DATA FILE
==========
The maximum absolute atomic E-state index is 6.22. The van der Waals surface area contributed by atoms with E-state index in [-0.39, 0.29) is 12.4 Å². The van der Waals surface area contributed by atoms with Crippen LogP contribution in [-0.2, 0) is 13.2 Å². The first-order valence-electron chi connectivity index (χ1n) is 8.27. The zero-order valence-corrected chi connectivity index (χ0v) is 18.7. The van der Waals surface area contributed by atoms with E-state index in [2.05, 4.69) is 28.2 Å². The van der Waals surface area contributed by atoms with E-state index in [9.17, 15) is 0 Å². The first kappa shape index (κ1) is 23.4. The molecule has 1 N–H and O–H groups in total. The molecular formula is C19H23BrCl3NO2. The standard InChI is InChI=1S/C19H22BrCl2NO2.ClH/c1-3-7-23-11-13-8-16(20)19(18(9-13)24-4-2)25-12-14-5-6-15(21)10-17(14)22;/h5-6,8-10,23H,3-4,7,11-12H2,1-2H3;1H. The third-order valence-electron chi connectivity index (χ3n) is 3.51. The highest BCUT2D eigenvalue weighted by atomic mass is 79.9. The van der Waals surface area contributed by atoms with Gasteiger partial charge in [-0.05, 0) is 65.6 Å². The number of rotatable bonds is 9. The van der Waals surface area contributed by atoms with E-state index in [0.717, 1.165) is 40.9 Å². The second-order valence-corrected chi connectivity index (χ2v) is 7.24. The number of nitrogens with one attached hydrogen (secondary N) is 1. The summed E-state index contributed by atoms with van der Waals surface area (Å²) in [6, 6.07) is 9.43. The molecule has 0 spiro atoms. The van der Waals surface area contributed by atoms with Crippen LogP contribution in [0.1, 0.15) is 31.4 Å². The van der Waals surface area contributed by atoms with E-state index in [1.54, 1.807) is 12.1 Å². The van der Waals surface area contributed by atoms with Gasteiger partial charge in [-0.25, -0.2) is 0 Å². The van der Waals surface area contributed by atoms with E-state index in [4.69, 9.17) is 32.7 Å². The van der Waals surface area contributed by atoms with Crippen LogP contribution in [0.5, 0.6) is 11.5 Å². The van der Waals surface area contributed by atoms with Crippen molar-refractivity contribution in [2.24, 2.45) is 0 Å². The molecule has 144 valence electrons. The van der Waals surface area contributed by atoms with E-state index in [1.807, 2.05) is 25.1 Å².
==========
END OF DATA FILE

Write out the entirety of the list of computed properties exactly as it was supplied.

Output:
The maximum absolute atomic E-state index is 6.22. The van der Waals surface area contributed by atoms with E-state index in [-0.39, 0.29) is 12.4 Å². The van der Waals surface area contributed by atoms with Crippen LogP contribution in [-0.2, 0) is 13.2 Å². The first-order valence-electron chi connectivity index (χ1n) is 8.27. The zero-order valence-corrected chi connectivity index (χ0v) is 18.7. The van der Waals surface area contributed by atoms with E-state index in [2.05, 4.69) is 28.2 Å². The van der Waals surface area contributed by atoms with E-state index in [9.17, 15) is 0 Å². The first kappa shape index (κ1) is 23.4. The molecule has 1 N–H and O–H groups in total. The molecular formula is C19H23BrCl3NO2. The standard InChI is InChI=1S/C19H22BrCl2NO2.ClH/c1-3-7-23-11-13-8-16(20)19(18(9-13)24-4-2)25-12-14-5-6-15(21)10-17(14)22;/h5-6,8-10,23H,3-4,7,11-12H2,1-2H3;1H. The third-order valence-electron chi connectivity index (χ3n) is 3.51. The highest BCUT2D eigenvalue weighted by atomic mass is 79.9. The van der Waals surface area contributed by atoms with Gasteiger partial charge in [-0.05, 0) is 65.6 Å². The number of rotatable bonds is 9. The van der Waals surface area contributed by atoms with E-state index in [0.717, 1.165) is 40.9 Å². The second-order valence-corrected chi connectivity index (χ2v) is 7.24. The number of nitrogens with one attached hydrogen (secondary N) is 1. The summed E-state index contributed by atoms with van der Waals surface area (Å²) in [6, 6.07) is 9.43. The molecule has 0 spiro atoms. The van der Waals surface area contributed by atoms with Crippen LogP contribution in [0.1, 0.15) is 31.4 Å². The van der Waals surface area contributed by atoms with E-state index in [1.54, 1.807) is 12.1 Å². The van der Waals surface area contributed by atoms with Gasteiger partial charge in [-0.25, -0.2) is 0 Å². The van der Waals surface area contributed by atoms with E-state index in [4.69, 9.17) is 32.7 Å². The van der Waals surface area contributed by atoms with Crippen LogP contribution in [0.5, 0.6) is 11.5 Å². The van der Waals surface area contributed by atoms with Crippen molar-refractivity contribution in [2.24, 2.45) is 0 Å². The molecule has 144 valence electrons. The van der Waals surface area contributed by atoms with E-state index in [1.807, 2.05) is 25.1 Å².